The vehicle was hit by the blast near the main southern city of Kandahar. A local Afghan police chief said it was a suicide assault. The U.S. military confirmed it was a bombing, but gave no further details.
Spokesman Col. James Yonts told reporters in Kabul that the four wounded, one in a serious condition, were flown to a U.S. base in Kandahar for medical treatment.
"A preventional reconstruction team was traveling outside of Kandahar when an IED exploded," Yonts said. "It is a sad day when coalition forces supporting the Afghan people inside of Kandahar are attacked by someone in this nature."
Gen. Salim Khan, the deputy police chief for Kandahar city, said a suicide bomber had rammed a car full of explosives into the U.S. vehicle. The head of the attacker was found near the site of the blast and it appeared to be that of an Arab, he said.
"The U.S. vehicle was blown up in the suicide attack," Khan said.
He said at least three American troops were killed, but in a statement, the U.S. military said no U.S. service members had died.
An Associated Press reporter at the scene saw three American soldiers being carried on stretchers into a U.S. military helicopter. Two other U.S. helicopters hovered overhead, while dozens of Afghan and U.S. troops took up positions around the site.
Troops blocked the highway where the attack happened. The road links Kandahar and the western city of Herat. Hundreds of Afghans who had been driving along the road looked on.
Three other bombs were found hidden on roadsides around Kandahar on Monday morning, a government official in the city said on condition of anonymity. All were defused, he said.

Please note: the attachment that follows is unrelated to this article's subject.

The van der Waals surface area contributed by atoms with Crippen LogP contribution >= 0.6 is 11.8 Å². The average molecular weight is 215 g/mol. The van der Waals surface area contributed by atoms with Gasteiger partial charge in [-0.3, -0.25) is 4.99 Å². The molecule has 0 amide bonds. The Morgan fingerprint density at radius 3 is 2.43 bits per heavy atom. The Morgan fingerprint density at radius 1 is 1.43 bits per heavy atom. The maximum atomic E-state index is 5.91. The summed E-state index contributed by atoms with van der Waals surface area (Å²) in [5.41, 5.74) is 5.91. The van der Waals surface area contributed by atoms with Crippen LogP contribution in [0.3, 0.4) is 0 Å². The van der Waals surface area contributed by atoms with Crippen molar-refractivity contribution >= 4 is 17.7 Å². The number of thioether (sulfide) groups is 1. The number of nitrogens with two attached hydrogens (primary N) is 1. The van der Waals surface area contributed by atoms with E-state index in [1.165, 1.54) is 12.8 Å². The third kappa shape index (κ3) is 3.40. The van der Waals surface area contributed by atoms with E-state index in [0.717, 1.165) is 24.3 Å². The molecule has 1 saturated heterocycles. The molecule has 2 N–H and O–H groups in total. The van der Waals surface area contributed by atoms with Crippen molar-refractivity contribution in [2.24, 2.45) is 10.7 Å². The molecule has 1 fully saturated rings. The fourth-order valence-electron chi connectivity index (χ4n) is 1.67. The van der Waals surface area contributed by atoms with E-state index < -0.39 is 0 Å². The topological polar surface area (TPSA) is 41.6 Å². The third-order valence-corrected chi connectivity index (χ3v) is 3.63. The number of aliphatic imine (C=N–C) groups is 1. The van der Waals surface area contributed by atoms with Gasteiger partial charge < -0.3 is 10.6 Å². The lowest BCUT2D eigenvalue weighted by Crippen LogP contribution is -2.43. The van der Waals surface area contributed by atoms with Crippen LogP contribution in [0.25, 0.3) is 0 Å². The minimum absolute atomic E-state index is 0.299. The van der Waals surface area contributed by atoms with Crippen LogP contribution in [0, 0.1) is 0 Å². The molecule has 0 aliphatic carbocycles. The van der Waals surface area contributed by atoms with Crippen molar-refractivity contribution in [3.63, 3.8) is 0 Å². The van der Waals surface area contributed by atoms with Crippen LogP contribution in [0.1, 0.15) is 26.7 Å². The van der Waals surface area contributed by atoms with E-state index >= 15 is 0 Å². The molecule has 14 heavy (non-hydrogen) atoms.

A bomb attack Sunday on an Afghan family's pickup truck just north of Kandahar killed a woman and wounded four others, including two children, said Khan, the deputy police chief. He said the attackers may have thought the four-wheel-drive vehicle belonged to the Afghan army as it was similar to ones the army uses.
A purported Taliban spokesman, Mullah Latif Hakimi, said in a telephone call to AP that the group was responsible for Monday's bombing and that the suicide attacker was an Afghan.
Hakimi often calls news organizations to claim responsibility for attacks on behalf of the Taliban. His information has sometimes proven untrue or exaggerated, and his exact tie to the group's leadership is unclear.
The bombing follows an upsurge in attacks by Taliban-led rebels in recent weeks, which the government says marks an effort to sabotage legislative elections due in September.
On June 1, a suspected al Qaeda suicide bomber killed 20 people at the funeral of an anti-Taliban cleric in Kandahar, one of the worst terror attacks here since the ouster of the Taliban in 2001.
Five American troops also died in attacks earlier this month.